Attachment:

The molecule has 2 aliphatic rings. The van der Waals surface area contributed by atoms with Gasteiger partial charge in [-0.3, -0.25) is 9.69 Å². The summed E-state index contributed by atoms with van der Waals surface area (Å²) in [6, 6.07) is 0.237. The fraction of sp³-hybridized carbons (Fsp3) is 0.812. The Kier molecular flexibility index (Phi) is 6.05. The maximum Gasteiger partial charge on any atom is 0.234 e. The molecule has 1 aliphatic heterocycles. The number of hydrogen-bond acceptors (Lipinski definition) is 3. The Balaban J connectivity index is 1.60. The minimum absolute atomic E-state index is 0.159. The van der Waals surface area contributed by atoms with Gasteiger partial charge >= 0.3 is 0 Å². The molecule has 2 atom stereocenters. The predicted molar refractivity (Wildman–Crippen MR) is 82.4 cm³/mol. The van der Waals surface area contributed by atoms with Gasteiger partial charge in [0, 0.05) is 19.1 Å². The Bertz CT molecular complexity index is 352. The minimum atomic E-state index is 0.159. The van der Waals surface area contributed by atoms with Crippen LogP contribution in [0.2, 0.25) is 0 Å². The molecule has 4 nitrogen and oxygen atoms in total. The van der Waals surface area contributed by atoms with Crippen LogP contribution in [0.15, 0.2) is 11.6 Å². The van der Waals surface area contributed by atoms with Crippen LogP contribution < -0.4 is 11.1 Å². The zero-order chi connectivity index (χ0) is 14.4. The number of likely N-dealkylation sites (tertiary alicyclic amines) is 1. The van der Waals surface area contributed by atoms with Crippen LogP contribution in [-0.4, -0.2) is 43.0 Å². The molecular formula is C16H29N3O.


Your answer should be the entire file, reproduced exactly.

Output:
The molecule has 2 aliphatic rings. The van der Waals surface area contributed by atoms with Gasteiger partial charge in [-0.3, -0.25) is 9.69 Å². The summed E-state index contributed by atoms with van der Waals surface area (Å²) in [6, 6.07) is 0.237. The fraction of sp³-hybridized carbons (Fsp3) is 0.812. The Kier molecular flexibility index (Phi) is 6.05. The maximum Gasteiger partial charge on any atom is 0.234 e. The molecule has 1 aliphatic heterocycles. The number of hydrogen-bond acceptors (Lipinski definition) is 3. The Balaban J connectivity index is 1.60. The minimum absolute atomic E-state index is 0.159. The van der Waals surface area contributed by atoms with Gasteiger partial charge >= 0.3 is 0 Å². The molecule has 2 atom stereocenters. The predicted molar refractivity (Wildman–Crippen MR) is 82.4 cm³/mol. The van der Waals surface area contributed by atoms with Gasteiger partial charge in [0, 0.05) is 19.1 Å². The Bertz CT molecular complexity index is 352. The minimum atomic E-state index is 0.159. The van der Waals surface area contributed by atoms with Crippen LogP contribution in [0.2, 0.25) is 0 Å². The molecule has 4 nitrogen and oxygen atoms in total. The van der Waals surface area contributed by atoms with Crippen LogP contribution in [0.15, 0.2) is 11.6 Å². The van der Waals surface area contributed by atoms with Crippen LogP contribution < -0.4 is 11.1 Å². The zero-order chi connectivity index (χ0) is 14.4. The number of likely N-dealkylation sites (tertiary alicyclic amines) is 1. The van der Waals surface area contributed by atoms with Crippen LogP contribution in [-0.4, -0.2) is 43.0 Å². The molecular formula is C16H29N3O.